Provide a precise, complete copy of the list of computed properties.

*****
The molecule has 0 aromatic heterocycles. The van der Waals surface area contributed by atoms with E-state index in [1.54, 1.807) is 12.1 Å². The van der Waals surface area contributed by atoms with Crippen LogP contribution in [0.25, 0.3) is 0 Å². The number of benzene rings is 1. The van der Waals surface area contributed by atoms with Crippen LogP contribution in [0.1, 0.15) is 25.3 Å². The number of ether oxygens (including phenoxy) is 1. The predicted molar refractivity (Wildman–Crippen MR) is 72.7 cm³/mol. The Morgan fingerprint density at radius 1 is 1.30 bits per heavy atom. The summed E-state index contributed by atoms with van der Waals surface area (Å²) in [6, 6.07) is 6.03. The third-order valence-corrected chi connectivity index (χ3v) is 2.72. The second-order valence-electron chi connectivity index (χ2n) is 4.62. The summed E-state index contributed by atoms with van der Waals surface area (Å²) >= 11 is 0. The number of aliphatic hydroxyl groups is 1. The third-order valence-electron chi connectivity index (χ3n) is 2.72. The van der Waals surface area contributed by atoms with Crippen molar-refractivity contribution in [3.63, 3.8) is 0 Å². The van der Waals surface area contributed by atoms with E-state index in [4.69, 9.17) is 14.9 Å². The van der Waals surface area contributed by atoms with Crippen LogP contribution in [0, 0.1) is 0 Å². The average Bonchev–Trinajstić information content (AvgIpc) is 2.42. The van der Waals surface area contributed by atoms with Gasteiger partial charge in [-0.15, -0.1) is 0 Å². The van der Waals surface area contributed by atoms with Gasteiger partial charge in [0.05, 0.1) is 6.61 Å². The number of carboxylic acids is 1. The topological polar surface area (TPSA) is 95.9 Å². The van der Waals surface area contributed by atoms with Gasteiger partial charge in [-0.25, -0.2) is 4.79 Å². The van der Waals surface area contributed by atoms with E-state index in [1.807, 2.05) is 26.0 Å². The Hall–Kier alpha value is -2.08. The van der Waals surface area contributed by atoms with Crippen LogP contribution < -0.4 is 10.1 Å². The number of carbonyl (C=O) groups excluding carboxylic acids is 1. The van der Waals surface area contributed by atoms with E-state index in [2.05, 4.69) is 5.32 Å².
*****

The molecule has 0 aromatic heterocycles. The van der Waals surface area contributed by atoms with E-state index in [1.54, 1.807) is 12.1 Å². The van der Waals surface area contributed by atoms with Crippen LogP contribution in [0.25, 0.3) is 0 Å². The number of benzene rings is 1. The van der Waals surface area contributed by atoms with Crippen LogP contribution in [0.1, 0.15) is 25.3 Å². The number of ether oxygens (including phenoxy) is 1. The predicted molar refractivity (Wildman–Crippen MR) is 72.7 cm³/mol. The Morgan fingerprint density at radius 1 is 1.30 bits per heavy atom. The summed E-state index contributed by atoms with van der Waals surface area (Å²) in [6, 6.07) is 6.03. The third-order valence-corrected chi connectivity index (χ3v) is 2.72. The second-order valence-electron chi connectivity index (χ2n) is 4.62. The summed E-state index contributed by atoms with van der Waals surface area (Å²) >= 11 is 0. The number of aliphatic hydroxyl groups is 1. The third-order valence-electron chi connectivity index (χ3n) is 2.72. The van der Waals surface area contributed by atoms with Crippen molar-refractivity contribution in [3.63, 3.8) is 0 Å². The van der Waals surface area contributed by atoms with E-state index in [4.69, 9.17) is 14.9 Å². The van der Waals surface area contributed by atoms with Crippen LogP contribution in [0, 0.1) is 0 Å². The average Bonchev–Trinajstić information content (AvgIpc) is 2.42. The van der Waals surface area contributed by atoms with Gasteiger partial charge in [-0.15, -0.1) is 0 Å². The van der Waals surface area contributed by atoms with Gasteiger partial charge in [0.05, 0.1) is 6.61 Å². The number of carboxylic acids is 1. The topological polar surface area (TPSA) is 95.9 Å². The van der Waals surface area contributed by atoms with Gasteiger partial charge in [-0.25, -0.2) is 4.79 Å². The van der Waals surface area contributed by atoms with E-state index in [1.807, 2.05) is 26.0 Å². The Hall–Kier alpha value is -2.08. The van der Waals surface area contributed by atoms with Crippen LogP contribution < -0.4 is 10.1 Å². The number of carbonyl (C=O) groups excluding carboxylic acids is 1. The van der Waals surface area contributed by atoms with E-state index in [2.05, 4.69) is 5.32 Å².